Two articles about trees in today’s NY Times caught my attention: one about the cataloging of the trees in Central Park (I was born across the street from Central Park, my first “green” playground), the other about the tornado damage to Joplin, Missouri’s trees. Both remind me of my love of trees. I’m a bona fide tree-hugger. In the article about Central Park’s trees, one of the men who has worked on the project advises us to “look up” through a tree’s umbrella, as well as “down,” in order to fully appreciate the tree.
All of which brought me back to an essential regional project of a few years ago: The Adirondack Atlas, by Jerry Jenkins, with Andy Keal. The Atlas is a work of wonder, and science, and love. If you spend time or live in the Adirondacks, this is a must have volume. Jerry works with the Wildlife Conservation Society, and his atlas was published by Syracuse University Press. You can also find it at booksellers and other shops across the Adirondack North Country.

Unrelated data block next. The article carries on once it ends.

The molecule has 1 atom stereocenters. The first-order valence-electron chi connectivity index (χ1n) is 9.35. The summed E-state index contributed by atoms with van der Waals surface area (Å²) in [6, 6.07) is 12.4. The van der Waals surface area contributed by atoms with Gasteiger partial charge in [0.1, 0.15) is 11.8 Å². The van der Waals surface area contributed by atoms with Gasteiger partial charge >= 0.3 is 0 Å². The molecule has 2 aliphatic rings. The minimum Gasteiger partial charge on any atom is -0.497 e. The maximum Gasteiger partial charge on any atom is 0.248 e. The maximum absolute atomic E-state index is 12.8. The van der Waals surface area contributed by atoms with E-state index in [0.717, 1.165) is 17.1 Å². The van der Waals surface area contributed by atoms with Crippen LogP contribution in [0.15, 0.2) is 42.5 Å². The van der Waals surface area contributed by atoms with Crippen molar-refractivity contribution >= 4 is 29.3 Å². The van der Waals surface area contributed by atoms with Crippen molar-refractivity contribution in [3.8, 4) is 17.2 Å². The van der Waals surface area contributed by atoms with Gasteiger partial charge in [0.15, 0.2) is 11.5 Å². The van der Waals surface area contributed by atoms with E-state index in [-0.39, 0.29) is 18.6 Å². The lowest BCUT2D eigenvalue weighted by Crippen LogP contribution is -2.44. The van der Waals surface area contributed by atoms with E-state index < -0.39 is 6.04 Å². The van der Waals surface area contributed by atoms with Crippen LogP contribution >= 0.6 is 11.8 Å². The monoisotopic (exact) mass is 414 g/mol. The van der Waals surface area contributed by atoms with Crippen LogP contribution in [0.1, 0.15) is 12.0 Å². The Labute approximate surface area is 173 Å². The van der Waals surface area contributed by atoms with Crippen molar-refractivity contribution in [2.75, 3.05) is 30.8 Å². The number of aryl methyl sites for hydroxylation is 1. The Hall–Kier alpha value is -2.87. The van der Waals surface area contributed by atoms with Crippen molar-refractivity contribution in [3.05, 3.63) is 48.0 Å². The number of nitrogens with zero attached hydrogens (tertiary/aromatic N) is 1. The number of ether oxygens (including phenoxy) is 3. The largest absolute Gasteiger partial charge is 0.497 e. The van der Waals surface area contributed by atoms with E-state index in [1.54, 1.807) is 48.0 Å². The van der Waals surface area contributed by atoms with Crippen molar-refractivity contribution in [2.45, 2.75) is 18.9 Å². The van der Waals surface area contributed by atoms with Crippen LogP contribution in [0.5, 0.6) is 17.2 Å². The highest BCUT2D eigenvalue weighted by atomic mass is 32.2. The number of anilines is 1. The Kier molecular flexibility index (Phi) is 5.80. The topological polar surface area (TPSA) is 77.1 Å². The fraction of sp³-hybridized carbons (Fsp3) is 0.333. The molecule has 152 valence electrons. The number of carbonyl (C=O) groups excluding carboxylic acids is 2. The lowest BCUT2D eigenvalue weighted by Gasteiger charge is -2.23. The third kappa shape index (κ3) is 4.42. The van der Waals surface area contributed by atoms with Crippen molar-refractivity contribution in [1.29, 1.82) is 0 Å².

Sometimes I wonder if my love of the rural life began as a small child lying under a maple or sycamore inside the stone wall of the west 106th Street entrance to Central Park. Oh, and one other odd connection between my childhood hometown and my adult “hometown”–the north country: Frederick Law Olmsted was one of Central Park’s designers, and he designed the grounds of the NYS Zoo at Thompson Park in Watertown.